I remember one time when she didn't have time to leave something prepared, so I made us cream cheese & jelly sandwiches, my brother's favorite.

Before that year, my grandmother, who lived across the street took us in for lunch, but I think that arrangement made us all unhappy. I also tried eating a school lunch a few times. They put stuff in the egg salad that made me want to puke (green peppers and onions). And celery in the tuna salad. And they cut the oranges in quarters--but not sliced.

Yuck. Sometimes I took my lunch. But it was still not as much fun as coming home for lunch and being grown-up.

Thursday, September 08, 2005

The evacuees are coming...maybe

My neighborhood school was closed in May of 2003 and out little city bought it from the school district. I've hear from a neighbor (and later the TV news, which I never watch), that it will be home to 150 to 180 people who have left the Gulf area.

I'm excited, actually, hoping there are opportunities to be helpful. I think in general my neighbors and I feel positive about this, but there are a couple of things to consider:

If it's a FEMA-run site, there may be such tight controls, we might not come into contact with any of the folks being housed there at all. We might not be able to be helpful. I've read a blog in which the author describes having her donations of fresh food get turned away, because there wasn't enough, it wouldn't be fair and people might riot. Sorry, I don't have the link.

Don't know if there will be kids. Will they go to school in the district? I hope so. We have a good district.

Wonder how I can help.

Tuesday, September 06, 2005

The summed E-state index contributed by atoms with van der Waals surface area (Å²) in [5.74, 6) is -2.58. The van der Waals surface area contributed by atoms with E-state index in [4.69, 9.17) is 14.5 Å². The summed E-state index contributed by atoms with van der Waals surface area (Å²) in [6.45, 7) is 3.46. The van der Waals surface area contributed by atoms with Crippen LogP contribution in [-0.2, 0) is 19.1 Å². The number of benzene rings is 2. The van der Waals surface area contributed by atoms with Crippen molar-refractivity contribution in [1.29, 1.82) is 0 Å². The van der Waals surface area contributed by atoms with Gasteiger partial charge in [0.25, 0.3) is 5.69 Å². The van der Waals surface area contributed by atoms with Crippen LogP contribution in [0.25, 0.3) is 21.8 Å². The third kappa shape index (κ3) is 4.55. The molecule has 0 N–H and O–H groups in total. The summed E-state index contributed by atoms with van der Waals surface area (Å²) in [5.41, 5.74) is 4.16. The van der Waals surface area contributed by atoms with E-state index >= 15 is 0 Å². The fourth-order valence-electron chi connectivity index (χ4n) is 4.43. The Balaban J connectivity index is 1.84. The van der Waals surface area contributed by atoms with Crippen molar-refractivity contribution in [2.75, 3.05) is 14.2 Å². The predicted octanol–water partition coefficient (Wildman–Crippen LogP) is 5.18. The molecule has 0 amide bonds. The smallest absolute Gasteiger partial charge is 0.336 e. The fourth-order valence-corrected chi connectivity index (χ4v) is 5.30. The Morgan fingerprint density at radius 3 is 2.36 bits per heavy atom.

Autism and my son

A history of my son, Oscar: Born in 1991 to parents who wanted him from before he was a gleam in either of our eyes, his early childhood was fairly normal except for the fact that he seemed unusually quiet, he didn’t make eye contact and there were a few “milestones” he seemed to have passed on. He didn’t chortle at 4 months although he smiled and smiled. He didn’t hug. If he was frightened, he clutched, but he never just hugged. He didn’t wave “bye bye” at 10 months or whenever that was supposed to happen.

He didn’t walk without support until he was 17 months old—to the day, I think. He had developed a very efficient 1-knee scoot that had enabled him to get around the world, holding onto stuff. He never crawled.

At age one, Oscar started to say lots of words, then abruptly stopped and began babbling. His babbling seemed to imitate sentence structure and conversation.

At age 2, he began to make a whining drone while sitting at the table. He would push a fork or other utensil on his plate as if it were a vacuum cleaner.

He was fascinated by fans: box fans, ceiling fans.

In retrospect, we should have had him evaluated by a specialist earlier, but it wasn’t until we moved to the Kansas City area that his delays in speech, motor and social abilities became pronounced. A parent educator did the Denver Developmental screening on him: he was behind by a year or more in some areas.

I realize there's a lot of "he didn't," in the above paragraphs. Here's a small list of what he does:
plays trumpet, makes tapes of music he likes, pretends he's a radio announcer, draws pictures of houses in Kansas City, Missouri, sings beautifully.

He never ceases to amaze me or his father. We'll struggle to get him to do something, like learn to read for fun and then one day we see him reading the newspaper because he's caught the headline about a tornado or something.